The City Council-led food distribution during the pandemic was inevitably inadequate and inefficient

What story should we tell about emergency food distribution during the pandemic?

That it was inadequate and inefficient?

Inevitably so because the local government and the voluntary sector simply didn’t have the resources or the capability to meet the scale of the demand (see last section)?

This is what the numbers show in the Food Cities 2022 Learning Partnership case study about Birmingham’s voluntary sector mobilization for efficient food distribution in Birmingham, UK.

It’s the first case study in the Food Cities 2022 report: Tactics to Try for Emergency Food Planning.

What do the numbers in the case study reveal?

  • At the peak of the response in the summer of 2020, it states that 60 tonnes of food was distributed per week.
  • 60 tonnes is 0.375% of what is eaten in a week in the city, (1) assuming that each person needs 2kg a day. (2)
  • The case study indicates considerable costs involved, though none quantified here.

Of course, not everyone in the city needed extra food, or for it to be delivered to them. So how many did? For that, see the table below:

These percentages are taken from the case study. It cites  2.3% of adults in the city reported experiencing hunger, 11.8% had struggled to access food, and 12.4%  had worried about food security. (3)

Take the adults who reported experiencing hunger: 60 tonnes of food is 16% of what they need. A food parcel is a help to them, sure. But nowhere near what they need, 84% less. Where did the rest of what they needed, the 84% come from, and what quality food were they able to access?

And take a closer look at the contents of the food parcel next to the table above. It’s not good grub, is it? And it wouldn’t last long, far less than a week. (4) (5)


Efficient food distribution?
The case study also states that to distribute approximately 15 tonnes of food per week, 6-10 drivers and about 8 packers per day were needed.

That means those 60 tonnes needed the services of 24-40 drivers and 32 packers for the week. All volunteers, so no money paid to them for their work. We need add in, though, the costs involved in recruitment and vetting of them, the call centre, the management of volunteers and paid employees, other resources including storage facilities, plus logistics support.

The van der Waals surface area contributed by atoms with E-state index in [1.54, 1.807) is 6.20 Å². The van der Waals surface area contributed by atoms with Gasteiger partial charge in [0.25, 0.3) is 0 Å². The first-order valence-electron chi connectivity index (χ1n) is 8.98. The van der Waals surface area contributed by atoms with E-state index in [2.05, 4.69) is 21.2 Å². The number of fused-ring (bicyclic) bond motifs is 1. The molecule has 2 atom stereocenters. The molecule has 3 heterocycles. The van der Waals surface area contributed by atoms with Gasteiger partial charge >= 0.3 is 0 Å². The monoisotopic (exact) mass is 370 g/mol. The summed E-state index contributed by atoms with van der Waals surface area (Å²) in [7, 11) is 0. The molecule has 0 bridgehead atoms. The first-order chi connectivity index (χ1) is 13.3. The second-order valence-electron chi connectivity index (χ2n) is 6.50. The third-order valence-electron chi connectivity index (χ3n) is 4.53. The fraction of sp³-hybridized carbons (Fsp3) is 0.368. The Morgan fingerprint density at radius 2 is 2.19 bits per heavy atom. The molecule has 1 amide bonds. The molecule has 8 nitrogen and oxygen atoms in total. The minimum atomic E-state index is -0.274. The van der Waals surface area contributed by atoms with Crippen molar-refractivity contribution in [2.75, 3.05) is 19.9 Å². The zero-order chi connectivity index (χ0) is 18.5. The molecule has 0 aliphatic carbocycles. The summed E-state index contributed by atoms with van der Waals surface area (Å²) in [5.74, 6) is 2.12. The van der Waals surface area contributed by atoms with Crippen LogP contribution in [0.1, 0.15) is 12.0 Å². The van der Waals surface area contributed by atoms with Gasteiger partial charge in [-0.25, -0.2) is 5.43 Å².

This is a lot of effort for 0.375% of the city’s food for a few weeks. There has to be a better way of organising food distribution.


Why is it important to tell this story?
The vital lesson to learn is the role of national Government:

Covid taught us a lot about collective resilience, about communities, about neighbourliness. But the Government cannot depend on that. What’s needed is ‘a state that scaffolds self-organisation’. (6) And that doesn’t come cheap.


All of the above is is not to undermine what City Council and the voluntary sector did. The sheer hard work and great good will generated was admirable. And for sure, much better than nothing. But the results were woefully inadequate given the scale of the problem. Nor was it an efficient operation.

And finally, emergency planning is a strategic matter, not a tactical one. Here in the UK, that’s currently a matter for national, not local government.


  1. The population of the city: The ONS 2019 figure was 1,140,525; the 2021 Census indicated there were 1,144,900; I’ve split the difference, and added half of that (2188) to the first figure. note: The case study cites 1.2m for the population of the city, a significant over-estimation.
  2. I’ve assumed each adult eats 2kg ppd. It’s s a reasonable assumption.
    notes: Although tonnage is an easy way to measure food, it’s not always useful. Dry weight? (Roughly 70% of fruit is water.) With or without packaging? With or without inedible parts removed (bones, stones, stalks, peel, etc)?
    fwiw: I weighed what I ate over two days; it was just over 2kg on one day, and 2.5kg the other; I learned I eat 1.7-1.8kg/day fresh fruit’n’veg/day. Unlike Pete (see (4) below.
  3. The % data is from analytical work by Dr Megan Blake and colleagues ar Sheffield University based a Food Foundation YouGov national survey.
  4. Two tins of cheap baked beans. Lentils, a small tin of peas and a small tin of fish. No, that’s nowhere near enough protein; Pete requires some 700g in a week.
    A nod to fruit, tinned compote, no doubt mushy, and some orange juice. Two tins of soup. Two jars of sauce. 200g or so of cous-cous, a 500g packet of pasta. Cereal. Cheap chocolate biscuits. Tea bags. Jam and honey. Cheese biscuits (no cheese, obvs.)
    And what’s all that damn sugar there for?
    This image was taken by peterlovespurple, taken in 2017, and reproduced here under a creative commons licence.
  5. See here for an image and info about a Trussell Trust food parcel.
  6. We witnessed the power of communities to respond to food shortages and scarcities during the pandemic. This is what people do when faced by a crisis, as Reicher and Bauld point out in their illuminating paper about what human psychology has taught us about the Covid-19 pandemic and what the Covid-19 pandemic has taught us about human psychology. But, as Reicher and Bauld also say, relying on communities to respond isn’t [good] enough:

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